On Friday 19 September, new rules introduced in the Transparency of Lobbying, Non-Party Campaigning and Trade Union Administration Act come into force. It’s fair to say that this legislation did not pass without controversy.
The Electoral Commission spent a lot of time briefing parliament on the changes we thought were needed in order to make sure the lobbying act worked as well as possible, both for campaigners and for us as a regulator. Once the act became law, we moved quickly to draft the guidance that campaigners needed to understand how the new rules would work in practice.
Non-party campaigners, including charities, that spend money on campaigning that can reasonably be regarded as intended to influence voters in the run-up to an election have been regulated since rules were first put in place in 2000. The new legislation extends the range of campaigning activities that are covered by these rules. This used to be only election material, but now the definition includes public rallies, press conferences or media events and canvassing or market research: for example, using phone banks to encourage people to vote a certain way.
Any non-party campaigner that intends to spend more than £20,000 in England or £10,000 in any of Scotland, Wales or Northern Ireland during the regulated period – which runs from 19 September 2014 until 7 May 2015 for the May 2015 UK parliamentary general election – must register with us. There are new lower spending limits that vary across England, Scotland, Wales and Northern Ireland and also a £9,750 spending limit per constituency. More information is contained in our guidance.
We produced this guidance in a format that allows campaigners to use the document most relevant to their needs. The introductory guidance should help many campaigners decide quickly whether they are likely to need to register. Those that do can find more detail in the rest of the guidance about what they need to focus on during their campaign, and what they need to report to us on in order to comply with the law.
In the course of preparing our guidance we did a great deal of work to listen to the concerns of campaigners and to understand how our guidance could best help them. We talked extensively to organisations that might be affected by the legislation, particularly in the voluntary sector. We held consultation events across the UK and ran a survey that had over 120 responses. We issued a series of campaigner updates that have over 900 subscribers, and will continue to issue these over the coming months.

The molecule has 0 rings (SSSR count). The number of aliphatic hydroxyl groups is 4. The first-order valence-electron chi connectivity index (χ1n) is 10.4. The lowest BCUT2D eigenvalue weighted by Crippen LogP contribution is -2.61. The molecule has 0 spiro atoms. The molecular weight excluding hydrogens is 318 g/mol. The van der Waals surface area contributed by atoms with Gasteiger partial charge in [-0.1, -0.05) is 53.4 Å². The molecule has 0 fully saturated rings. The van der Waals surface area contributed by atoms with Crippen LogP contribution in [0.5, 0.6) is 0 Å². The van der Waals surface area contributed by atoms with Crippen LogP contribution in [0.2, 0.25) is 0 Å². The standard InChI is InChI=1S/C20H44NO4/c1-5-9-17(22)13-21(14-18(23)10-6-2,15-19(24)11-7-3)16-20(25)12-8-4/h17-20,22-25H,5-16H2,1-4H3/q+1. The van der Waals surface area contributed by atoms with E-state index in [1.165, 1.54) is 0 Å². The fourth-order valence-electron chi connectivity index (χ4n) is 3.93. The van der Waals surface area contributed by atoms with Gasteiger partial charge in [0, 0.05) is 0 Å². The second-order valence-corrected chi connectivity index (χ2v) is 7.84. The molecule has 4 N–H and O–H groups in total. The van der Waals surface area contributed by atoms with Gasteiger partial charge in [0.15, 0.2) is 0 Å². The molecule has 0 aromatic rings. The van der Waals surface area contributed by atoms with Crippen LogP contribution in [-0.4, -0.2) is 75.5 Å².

Since we published our guidance in July, we have listened to feedback and made adjustments where needed. Some organisations have also asked for more factsheets on specific issues – we’re responding to that – and by the end of this week we will have published new factsheets covering the use of social media and party conferences.
We appreciate that many campaigners want definitive "yes" or "no" answers that tell them whether their activities will be covered by the new rules. However, the way the law is drafted means that it will depend on the facts in each case. Campaigners therefore have a responsibility to consider their planned activities in the light of our guidance and the new rules, and decide whether they need to register. We will continue to produce campaigner updates and where charities would find a factsheet helpful, we’ll consider producing one or adding to our FAQs to help you decide.
Charities are vital to a healthy democracy and we encourage their active participation in the campaign period ahead of the general election. Where a significant amount of money is being spent on campaigning, it’s right that voters can see whose spending that money and what outcome they are campaigning for.
Peter Wardle is chief executive of the Electoral Commission
To sign up to the Electoral Commission’s updates for non-party campaigners, click here